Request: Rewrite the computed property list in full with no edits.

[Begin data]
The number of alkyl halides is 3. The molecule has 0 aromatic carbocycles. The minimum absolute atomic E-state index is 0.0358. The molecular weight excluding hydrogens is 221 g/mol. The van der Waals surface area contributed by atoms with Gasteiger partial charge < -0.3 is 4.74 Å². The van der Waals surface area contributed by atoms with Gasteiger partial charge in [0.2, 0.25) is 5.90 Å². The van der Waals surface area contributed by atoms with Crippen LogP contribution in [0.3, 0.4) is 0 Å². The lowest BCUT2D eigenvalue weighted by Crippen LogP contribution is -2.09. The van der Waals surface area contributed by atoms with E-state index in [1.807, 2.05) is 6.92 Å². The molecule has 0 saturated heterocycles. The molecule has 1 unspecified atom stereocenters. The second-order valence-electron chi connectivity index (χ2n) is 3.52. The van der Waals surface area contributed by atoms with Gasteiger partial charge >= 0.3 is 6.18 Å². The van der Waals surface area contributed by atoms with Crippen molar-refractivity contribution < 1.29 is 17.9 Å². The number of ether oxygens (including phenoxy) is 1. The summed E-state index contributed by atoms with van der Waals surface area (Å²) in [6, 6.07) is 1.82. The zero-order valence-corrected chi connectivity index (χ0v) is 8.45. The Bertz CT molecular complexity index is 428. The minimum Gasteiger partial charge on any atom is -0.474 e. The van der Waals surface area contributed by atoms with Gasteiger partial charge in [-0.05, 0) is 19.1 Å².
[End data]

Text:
The number of alkyl halides is 3. The molecule has 0 aromatic carbocycles. The minimum absolute atomic E-state index is 0.0358. The molecular weight excluding hydrogens is 221 g/mol. The van der Waals surface area contributed by atoms with Gasteiger partial charge < -0.3 is 4.74 Å². The van der Waals surface area contributed by atoms with Gasteiger partial charge in [0.2, 0.25) is 5.90 Å². The van der Waals surface area contributed by atoms with Crippen LogP contribution in [0.3, 0.4) is 0 Å². The lowest BCUT2D eigenvalue weighted by Crippen LogP contribution is -2.09. The van der Waals surface area contributed by atoms with E-state index in [1.807, 2.05) is 6.92 Å². The molecule has 0 saturated heterocycles. The molecule has 1 unspecified atom stereocenters. The second-order valence-electron chi connectivity index (χ2n) is 3.52. The van der Waals surface area contributed by atoms with Gasteiger partial charge >= 0.3 is 6.18 Å². The van der Waals surface area contributed by atoms with Crippen molar-refractivity contribution < 1.29 is 17.9 Å². The number of ether oxygens (including phenoxy) is 1. The summed E-state index contributed by atoms with van der Waals surface area (Å²) in [6, 6.07) is 1.82. The zero-order valence-corrected chi connectivity index (χ0v) is 8.45. The Bertz CT molecular complexity index is 428. The minimum Gasteiger partial charge on any atom is -0.474 e. The van der Waals surface area contributed by atoms with Gasteiger partial charge in [-0.05, 0) is 19.1 Å².